Pedodontics - Roots and Specifics of American Pediatric Dentistry – Term Paper Example
The History of Pediatric Dentistry Oral health-care which is one of the most important but often neglected part of the human health regimen does notstart once the pain begins to set into the tooth. Rather, it is a part of our history as a human being that should have been practiced from the time one was a child. As we all know, treating a child with oral health problems or concerns is highly different from treating an adult. Which is why there is now a great interest in the emerging practice of Pediatric Dentistry.
Believed to have begun in the early 20th century, pediatric dentistry is actually a form of dental care that began long before, in the homes of moms with teething children, concerns about breastfeeding, and adult tooth eruptions. In effect, pediatric dentistry used to be dealt with using solely home remedies and nothing more (A.A. Kowitz & H.T. Leow. “Paediatric Dentistry: Fauchard and Before”). In the modern times, American Pediatric Dentistry can actually trace its roots all the way back to 1925 with it slowly becoming a prominent part of childhood care by 1968 (S. Gelbier“History of the International Association of Pediatric Dentistry Part 1: National Associations and Societies of Dentistry for Children”). More commonly known these days as Pedodontics, pediatric dentistry actually takes up a whole part of a childs growing years starting from his birth going well into his teenage years. With tooth problems being the most common childhood medical ailment in American since the year 2002, the importance of pediatric dentistry has become more and more important in the development of a childs over all health and development (E. Sweeney“Pediatric Dentistry Information”).
In the United States, Dr. Samuel David Harris may be considered the “Father of Pediatric Dentistry”. He was one of the foremost advocates of childhood dental health who, upon graduation from the Ann Arbor Dental School in 1924, promptly enrolled at the Forsythe Infirmary for Children where he set up his child centered dental office. The first of its kind in the world (S. Gelbier“History of the International Association of Paediatric Dentistry Part 2: Early Events in the U.S.A. - The American Society of Dentistry for Children”).
One must note that in the history of pediatric dentistry, there is no dental school that allows one to graduate with credentials for pediatric dentistry. Rather, those who wish to become pediatric dentists must follow the same route as regular dentists. They have to spend 4 years in dental school, then go on to more progressive studies specializing in pediatric dentistry. Therefore it will take an average dental student 6 years before he can call himself a pediatric dentist. (E. Sweeney“Pediatric Dentistry Information”).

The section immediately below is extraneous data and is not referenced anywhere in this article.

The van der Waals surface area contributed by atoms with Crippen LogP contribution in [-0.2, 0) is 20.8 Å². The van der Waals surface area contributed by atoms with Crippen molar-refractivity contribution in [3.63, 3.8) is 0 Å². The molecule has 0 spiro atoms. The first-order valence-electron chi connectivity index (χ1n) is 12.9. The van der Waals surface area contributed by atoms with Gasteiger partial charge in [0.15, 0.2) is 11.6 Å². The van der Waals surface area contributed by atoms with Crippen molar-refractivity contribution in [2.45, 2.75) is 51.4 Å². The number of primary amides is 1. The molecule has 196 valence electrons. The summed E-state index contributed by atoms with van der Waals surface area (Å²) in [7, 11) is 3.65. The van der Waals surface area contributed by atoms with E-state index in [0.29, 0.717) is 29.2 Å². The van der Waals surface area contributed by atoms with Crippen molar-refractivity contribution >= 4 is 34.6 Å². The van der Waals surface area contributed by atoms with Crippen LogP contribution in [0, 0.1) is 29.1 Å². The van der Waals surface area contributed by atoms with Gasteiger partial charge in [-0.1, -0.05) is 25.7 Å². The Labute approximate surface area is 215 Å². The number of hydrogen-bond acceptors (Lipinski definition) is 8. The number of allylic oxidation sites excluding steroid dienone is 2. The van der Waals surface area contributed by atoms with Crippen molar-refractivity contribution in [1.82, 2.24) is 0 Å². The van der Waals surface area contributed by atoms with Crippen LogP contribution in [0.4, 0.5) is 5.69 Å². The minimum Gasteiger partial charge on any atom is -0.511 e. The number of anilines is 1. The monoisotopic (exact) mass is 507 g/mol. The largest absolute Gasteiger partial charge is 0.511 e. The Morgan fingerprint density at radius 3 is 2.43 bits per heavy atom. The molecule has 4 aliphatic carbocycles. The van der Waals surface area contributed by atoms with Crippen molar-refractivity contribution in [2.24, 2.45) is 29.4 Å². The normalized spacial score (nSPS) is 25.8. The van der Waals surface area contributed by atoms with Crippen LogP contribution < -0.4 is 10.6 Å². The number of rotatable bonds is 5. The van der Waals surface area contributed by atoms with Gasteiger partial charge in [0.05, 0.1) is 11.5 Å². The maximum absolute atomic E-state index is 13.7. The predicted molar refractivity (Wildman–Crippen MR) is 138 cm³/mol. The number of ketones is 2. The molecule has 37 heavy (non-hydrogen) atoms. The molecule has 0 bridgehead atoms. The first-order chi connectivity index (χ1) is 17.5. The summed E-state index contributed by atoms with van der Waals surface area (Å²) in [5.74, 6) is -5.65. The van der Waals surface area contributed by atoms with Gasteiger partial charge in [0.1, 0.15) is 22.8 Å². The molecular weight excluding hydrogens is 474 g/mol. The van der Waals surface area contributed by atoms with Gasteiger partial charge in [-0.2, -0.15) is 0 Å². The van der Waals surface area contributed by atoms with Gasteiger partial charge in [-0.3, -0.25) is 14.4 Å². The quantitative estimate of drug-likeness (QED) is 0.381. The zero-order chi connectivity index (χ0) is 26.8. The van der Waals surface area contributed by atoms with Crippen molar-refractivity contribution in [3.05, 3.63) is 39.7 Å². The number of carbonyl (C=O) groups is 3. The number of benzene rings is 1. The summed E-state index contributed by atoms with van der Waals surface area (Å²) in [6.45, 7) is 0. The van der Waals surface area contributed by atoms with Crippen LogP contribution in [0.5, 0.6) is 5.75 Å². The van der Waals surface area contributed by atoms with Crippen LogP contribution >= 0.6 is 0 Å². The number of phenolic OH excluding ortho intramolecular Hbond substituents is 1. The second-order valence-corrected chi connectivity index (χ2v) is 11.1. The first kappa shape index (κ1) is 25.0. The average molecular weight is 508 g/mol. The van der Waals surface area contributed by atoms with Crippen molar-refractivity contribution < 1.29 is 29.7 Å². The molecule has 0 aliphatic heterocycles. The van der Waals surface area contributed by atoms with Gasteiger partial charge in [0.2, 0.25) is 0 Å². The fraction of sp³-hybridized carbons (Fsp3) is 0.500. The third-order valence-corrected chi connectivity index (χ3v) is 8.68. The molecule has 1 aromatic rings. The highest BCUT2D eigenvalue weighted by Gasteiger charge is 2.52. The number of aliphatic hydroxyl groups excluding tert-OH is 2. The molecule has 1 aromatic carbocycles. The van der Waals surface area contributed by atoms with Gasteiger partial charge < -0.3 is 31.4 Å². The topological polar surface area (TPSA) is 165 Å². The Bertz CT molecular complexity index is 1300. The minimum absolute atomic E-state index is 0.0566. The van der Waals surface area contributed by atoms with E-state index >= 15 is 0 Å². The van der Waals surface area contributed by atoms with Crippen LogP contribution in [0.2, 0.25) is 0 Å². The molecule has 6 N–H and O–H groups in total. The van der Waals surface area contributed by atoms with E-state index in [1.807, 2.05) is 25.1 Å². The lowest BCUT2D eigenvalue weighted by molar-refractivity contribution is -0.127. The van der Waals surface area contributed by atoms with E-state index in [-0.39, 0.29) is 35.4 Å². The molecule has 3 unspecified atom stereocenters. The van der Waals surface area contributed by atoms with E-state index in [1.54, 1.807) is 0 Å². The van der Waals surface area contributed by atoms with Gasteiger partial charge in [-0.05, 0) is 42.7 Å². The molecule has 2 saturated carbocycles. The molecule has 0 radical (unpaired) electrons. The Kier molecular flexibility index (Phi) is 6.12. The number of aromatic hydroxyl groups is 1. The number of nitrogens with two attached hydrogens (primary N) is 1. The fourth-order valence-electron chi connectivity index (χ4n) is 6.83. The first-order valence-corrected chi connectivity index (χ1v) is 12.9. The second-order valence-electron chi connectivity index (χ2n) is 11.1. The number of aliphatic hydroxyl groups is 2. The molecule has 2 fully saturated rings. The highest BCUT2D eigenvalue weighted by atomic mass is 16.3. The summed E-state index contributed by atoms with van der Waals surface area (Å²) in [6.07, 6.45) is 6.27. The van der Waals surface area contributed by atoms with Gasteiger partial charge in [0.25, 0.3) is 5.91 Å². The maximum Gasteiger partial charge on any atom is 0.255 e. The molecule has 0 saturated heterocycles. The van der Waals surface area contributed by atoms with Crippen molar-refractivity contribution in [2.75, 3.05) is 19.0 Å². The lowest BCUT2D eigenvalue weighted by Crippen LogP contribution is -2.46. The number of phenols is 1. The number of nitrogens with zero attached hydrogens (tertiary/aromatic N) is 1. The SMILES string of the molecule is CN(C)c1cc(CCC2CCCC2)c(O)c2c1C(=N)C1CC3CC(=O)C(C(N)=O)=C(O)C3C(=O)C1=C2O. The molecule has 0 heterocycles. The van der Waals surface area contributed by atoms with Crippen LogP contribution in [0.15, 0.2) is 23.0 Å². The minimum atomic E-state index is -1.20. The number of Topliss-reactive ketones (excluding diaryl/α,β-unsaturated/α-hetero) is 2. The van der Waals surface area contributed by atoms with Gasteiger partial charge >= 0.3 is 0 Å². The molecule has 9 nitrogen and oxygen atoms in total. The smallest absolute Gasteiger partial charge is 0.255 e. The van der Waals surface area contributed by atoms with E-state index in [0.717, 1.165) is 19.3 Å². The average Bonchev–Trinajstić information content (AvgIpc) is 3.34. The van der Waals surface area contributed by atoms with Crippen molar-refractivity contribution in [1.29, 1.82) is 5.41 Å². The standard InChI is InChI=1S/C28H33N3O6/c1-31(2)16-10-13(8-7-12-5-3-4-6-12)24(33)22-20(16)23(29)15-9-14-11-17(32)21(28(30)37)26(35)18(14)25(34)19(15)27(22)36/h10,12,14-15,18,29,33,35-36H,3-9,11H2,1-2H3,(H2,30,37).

A lot has actually changed in the study of childhood dentistry from the 1900s. Whereas a dentist from that era would encounter a tooth cavity and have no other option but to extract it, the modern pediatric dentist would instead work towards saving as much of the tooth as possible. This is a practice that began with restorative dentistry back in the 1950s. If one were to take a deeper look into modern day pediatric dentistry, the practitioner will most likely note that:
The profession has changed immensely, mainly due to developments in technology, materials and disease patterns. We are currently witnessing a revolution of ideas, technologies, and products where the goal is to manage the disease that causes cavities, and not only to treat them with restoration (fillings). Implants have become so successful, that the idea of saving a failing tooth "at all costs" is at least questioned (Dr. Joel H. Burg “Q&A on the History of Pediatric Dentistry”).
Regardless of all the changes in technologies that are now emerging for the benefit of the pediatric dental patients, the most important tools of the trade will still always be the burr and mirror, without which, the practice of filling in a cavity and probing a tooth would never have become possible.
Berg Joel. Dr. Q&A on the History of Pediatric Dentistry. National Museum of American History. americanhistory.edu. 25 Feb. 2013. Web. 18 Sept. 2013.
Gelbier, S. History of the International Association of Paediatric Dentistry Part 2: Early Events in the U.S.A. - The American Society of Dentistry for Children. International Journal of Paediatric Dentistry. 5 (1995). 55-57. Web. 17 Sept. 2013.
Gelbier, S. History of the International Association of Paediatric Dentistry Part 1: National Associations and Societies of Dentistry for Children. International Journal of Paediatric Dentistry. 4 (1994). 281-287. Web. 17 Sept. 2013.
Kowitz, A.A. & Leow, H.T. Pediatric Dentistry: Fauchard and Before. PubMed.gov. nih.gov. Jun. 1993. Web. 16 Sept. 2013.
Sweeney, E. Pediatric Dentistry Information. soyouwanna. soyouwanna.com. n.d. Web. 18 et. 2013.